Michaelis route (dorsal)

In clinical practice, we evaluate the pelvic inclination by determining the Michaelis route on the dorsal side of the pelvis. It is a rhombus formed by the union of the structures of the spinae iliacae posteriores superiores, the sacrococcygeal junction and the spine of the L5 vertebra. In a standing woman, this structure is usually visible as skin pits above the individual structures. The longitudinal axis of the route measures about 11 cm, the transverse (about 10 cm). The course of the transverse axis intersects the longitudinal axis and divides it into a cranial (4 cm) and a caudal (7 cm) section. The link between the L5 mandrel and the spins should be about 6.5 cm.

A symmetrical Michaelis root indicates the correct shape of the pelvis. Deviations in the shape of the root are a risk factor for cephalopelvic disproportion. If asymmetry is detected, the birth is considered risky and a caesarean section is often indicated.

Pelvic gender differences[edit | edit source]

Gender differences in the shape of the bony pelvis are very pronounced. The shape of the female pelvis is hormonally modified during puberty and represents a significant secondary sexual characteristic. Adjusting the shape of the female pelvis is necessary for the creation of birth canals, which must correspond to the physiological dimensions of the newborn skull.

Female and Male Pelvic Girdle

Overall, the female pelvis is wider (more spacious) and lower than the male pelvis. The lower arm of the pubic bones in women converge at an obtuse angle (arcus pubicus) while in men they converge at a sharper angle (angulus pubicus). In women, the lower arm of the pubic bone is usually slender and smoothly curved, in the male pelvis we observe a sudden curvature in the place of the crista phallica.

The Promontorium protrudes less in the female so that the entrance to the pelvis is transversely oval, in the male it protrudes and forms a heart-shaped pelvis. Incisura ischiadica major on the female pelvis is formed by a regular arch, wider and shallowly cut, on the male pelvis the upper edge of the incision is clearly deeper. The distance from the center of the fossa acetabuli to the upper edge of the facies symphysis and the lower edge of the tuber ischiadicum are roughly the same in men, while in women the distance to the tuber ischiadicum is significantly smaller than the facies symphysialis.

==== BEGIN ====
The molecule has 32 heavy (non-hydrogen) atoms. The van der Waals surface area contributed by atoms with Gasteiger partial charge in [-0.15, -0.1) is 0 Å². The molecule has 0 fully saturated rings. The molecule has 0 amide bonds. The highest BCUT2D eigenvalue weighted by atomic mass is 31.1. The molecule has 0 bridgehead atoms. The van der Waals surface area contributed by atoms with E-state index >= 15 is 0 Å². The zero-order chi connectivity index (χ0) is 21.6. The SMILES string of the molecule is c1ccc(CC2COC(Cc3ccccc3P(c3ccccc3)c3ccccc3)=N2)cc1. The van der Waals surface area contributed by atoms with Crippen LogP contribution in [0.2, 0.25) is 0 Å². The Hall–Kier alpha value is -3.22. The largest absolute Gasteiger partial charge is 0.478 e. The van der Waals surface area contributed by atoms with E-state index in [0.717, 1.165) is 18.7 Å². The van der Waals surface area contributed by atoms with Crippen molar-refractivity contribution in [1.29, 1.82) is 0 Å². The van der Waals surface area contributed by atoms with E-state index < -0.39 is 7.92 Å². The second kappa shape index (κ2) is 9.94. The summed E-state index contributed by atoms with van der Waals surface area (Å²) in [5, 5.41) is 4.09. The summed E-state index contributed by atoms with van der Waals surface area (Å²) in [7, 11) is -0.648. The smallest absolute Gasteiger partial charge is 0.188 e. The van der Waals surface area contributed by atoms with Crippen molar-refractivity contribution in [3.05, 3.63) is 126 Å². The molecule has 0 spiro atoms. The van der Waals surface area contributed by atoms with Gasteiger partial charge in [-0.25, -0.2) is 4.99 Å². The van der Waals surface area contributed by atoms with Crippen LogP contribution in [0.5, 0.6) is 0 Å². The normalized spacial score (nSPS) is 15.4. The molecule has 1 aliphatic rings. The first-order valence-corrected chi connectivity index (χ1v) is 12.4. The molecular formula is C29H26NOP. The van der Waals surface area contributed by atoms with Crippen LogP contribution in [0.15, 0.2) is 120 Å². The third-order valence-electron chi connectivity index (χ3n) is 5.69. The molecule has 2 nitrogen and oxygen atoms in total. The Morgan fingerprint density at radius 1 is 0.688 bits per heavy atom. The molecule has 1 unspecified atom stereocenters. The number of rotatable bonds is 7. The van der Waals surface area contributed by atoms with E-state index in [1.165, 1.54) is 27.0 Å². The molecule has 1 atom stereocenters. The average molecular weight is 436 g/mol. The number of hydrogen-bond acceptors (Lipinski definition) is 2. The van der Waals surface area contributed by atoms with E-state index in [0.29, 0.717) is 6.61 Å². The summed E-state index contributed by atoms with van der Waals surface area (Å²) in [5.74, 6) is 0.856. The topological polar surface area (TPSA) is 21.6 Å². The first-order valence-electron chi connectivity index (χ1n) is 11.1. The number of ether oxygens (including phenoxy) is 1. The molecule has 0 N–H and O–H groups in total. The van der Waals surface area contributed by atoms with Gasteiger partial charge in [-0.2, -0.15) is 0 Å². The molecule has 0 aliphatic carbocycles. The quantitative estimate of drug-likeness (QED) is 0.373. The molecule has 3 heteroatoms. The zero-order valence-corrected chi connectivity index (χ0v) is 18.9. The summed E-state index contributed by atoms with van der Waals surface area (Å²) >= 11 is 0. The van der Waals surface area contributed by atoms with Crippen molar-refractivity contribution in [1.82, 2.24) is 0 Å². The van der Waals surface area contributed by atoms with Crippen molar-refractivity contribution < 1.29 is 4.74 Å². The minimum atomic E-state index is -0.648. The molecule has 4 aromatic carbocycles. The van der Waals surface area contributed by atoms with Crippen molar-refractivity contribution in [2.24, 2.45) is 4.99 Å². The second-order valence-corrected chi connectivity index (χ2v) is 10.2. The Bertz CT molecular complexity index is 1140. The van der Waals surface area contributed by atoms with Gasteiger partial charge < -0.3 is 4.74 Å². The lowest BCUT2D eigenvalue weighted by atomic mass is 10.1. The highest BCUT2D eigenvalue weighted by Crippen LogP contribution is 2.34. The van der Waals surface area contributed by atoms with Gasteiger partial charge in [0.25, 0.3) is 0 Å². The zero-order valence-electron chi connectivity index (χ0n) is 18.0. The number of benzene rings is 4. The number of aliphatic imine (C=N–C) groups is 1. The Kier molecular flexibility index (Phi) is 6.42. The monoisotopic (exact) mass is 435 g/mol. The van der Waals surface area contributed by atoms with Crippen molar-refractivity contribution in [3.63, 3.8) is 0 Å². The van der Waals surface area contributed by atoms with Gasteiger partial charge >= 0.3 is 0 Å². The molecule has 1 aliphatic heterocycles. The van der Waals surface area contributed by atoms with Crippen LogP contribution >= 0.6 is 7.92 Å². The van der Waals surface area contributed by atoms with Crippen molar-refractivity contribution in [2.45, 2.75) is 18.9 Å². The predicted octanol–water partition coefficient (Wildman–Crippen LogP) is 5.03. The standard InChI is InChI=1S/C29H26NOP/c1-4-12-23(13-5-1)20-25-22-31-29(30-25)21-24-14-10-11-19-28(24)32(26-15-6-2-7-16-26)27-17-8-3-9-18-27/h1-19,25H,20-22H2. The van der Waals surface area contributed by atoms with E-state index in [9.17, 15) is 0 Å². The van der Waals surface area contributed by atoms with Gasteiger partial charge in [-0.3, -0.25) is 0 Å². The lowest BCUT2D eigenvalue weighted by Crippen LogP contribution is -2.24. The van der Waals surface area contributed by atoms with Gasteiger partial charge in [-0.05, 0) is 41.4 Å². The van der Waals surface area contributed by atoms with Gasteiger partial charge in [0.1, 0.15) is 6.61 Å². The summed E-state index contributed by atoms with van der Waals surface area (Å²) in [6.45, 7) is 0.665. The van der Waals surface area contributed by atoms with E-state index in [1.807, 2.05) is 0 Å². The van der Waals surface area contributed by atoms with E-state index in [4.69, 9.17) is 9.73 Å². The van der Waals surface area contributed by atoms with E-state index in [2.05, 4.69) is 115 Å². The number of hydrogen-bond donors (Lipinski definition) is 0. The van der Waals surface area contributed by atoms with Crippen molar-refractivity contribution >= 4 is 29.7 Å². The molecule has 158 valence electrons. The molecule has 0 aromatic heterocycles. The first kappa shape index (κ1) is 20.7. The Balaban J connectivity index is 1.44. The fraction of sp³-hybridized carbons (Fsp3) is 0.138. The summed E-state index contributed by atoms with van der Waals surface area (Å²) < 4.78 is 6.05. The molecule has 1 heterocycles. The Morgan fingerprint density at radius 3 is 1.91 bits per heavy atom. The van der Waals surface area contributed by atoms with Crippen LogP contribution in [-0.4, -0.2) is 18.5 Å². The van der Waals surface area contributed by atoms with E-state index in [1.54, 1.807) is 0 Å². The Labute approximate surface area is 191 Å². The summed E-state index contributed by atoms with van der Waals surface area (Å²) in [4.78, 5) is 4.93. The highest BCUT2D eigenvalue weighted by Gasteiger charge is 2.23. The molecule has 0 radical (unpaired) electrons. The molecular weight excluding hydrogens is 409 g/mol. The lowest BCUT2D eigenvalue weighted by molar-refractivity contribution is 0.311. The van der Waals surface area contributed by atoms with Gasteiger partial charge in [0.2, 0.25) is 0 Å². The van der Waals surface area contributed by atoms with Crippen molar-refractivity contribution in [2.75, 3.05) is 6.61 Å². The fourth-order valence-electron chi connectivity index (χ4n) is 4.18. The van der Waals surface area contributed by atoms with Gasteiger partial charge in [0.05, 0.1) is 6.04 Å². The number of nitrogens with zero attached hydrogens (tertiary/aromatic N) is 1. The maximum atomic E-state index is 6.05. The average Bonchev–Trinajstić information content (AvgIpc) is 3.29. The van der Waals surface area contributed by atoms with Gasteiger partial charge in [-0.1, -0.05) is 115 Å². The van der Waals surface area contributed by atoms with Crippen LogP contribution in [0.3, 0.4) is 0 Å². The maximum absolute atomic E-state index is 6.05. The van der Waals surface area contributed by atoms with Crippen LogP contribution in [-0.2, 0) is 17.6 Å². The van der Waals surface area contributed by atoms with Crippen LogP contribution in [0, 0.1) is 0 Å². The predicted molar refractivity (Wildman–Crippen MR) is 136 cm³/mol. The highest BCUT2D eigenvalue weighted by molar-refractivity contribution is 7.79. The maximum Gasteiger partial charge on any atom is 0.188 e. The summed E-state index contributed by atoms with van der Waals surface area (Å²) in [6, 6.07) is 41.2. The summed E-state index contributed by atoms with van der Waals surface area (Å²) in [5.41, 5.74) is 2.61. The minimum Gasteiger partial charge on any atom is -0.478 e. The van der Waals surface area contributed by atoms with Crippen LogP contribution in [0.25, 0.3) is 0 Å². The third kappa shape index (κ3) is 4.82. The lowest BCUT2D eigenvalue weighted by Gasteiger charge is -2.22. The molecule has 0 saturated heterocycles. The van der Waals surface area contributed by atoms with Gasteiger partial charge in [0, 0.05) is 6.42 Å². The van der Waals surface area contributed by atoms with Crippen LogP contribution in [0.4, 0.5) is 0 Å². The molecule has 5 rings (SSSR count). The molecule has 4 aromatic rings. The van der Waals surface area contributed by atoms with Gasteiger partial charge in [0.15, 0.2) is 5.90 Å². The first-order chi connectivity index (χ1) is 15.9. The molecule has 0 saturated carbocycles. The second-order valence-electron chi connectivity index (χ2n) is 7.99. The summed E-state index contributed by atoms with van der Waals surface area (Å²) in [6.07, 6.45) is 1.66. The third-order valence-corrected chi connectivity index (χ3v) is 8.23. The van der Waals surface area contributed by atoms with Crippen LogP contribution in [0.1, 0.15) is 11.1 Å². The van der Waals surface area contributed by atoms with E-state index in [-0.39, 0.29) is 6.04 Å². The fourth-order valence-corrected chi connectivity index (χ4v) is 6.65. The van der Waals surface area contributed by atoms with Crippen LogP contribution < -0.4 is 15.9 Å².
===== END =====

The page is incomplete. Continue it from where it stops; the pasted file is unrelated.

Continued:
The symphysis pubica of the female pelvis is lower (4.5 cm) than that of the male pelvis (5 cm), at the end of pregnancy it loosens and allows for a slight expansion of the birth canal. The coccyx is shorter and more mobile in women, it bends backwards during the passage of the fetus and thus increases the space of the birth canal (about 2.5 cm).


Links[edit | edit source]

Related Articles[edit | edit source]

References[edit | edit source]

  • ŠIHÁK, Radomír – GRIM, Miloš. Anatomy. 2nd, edit. and add edition. Prague : Grada Publishing, 2002. 470 pp. vol. 2. ISBN 80-7169-970-5.
  • HÁJEK, Zdeněk – CZECH, Eugene – MARSHAL, Karel. Obstetrics. 3. edition. Prague : Grada, 2014. 538 pp. ISBN 978-80-247-4529-9.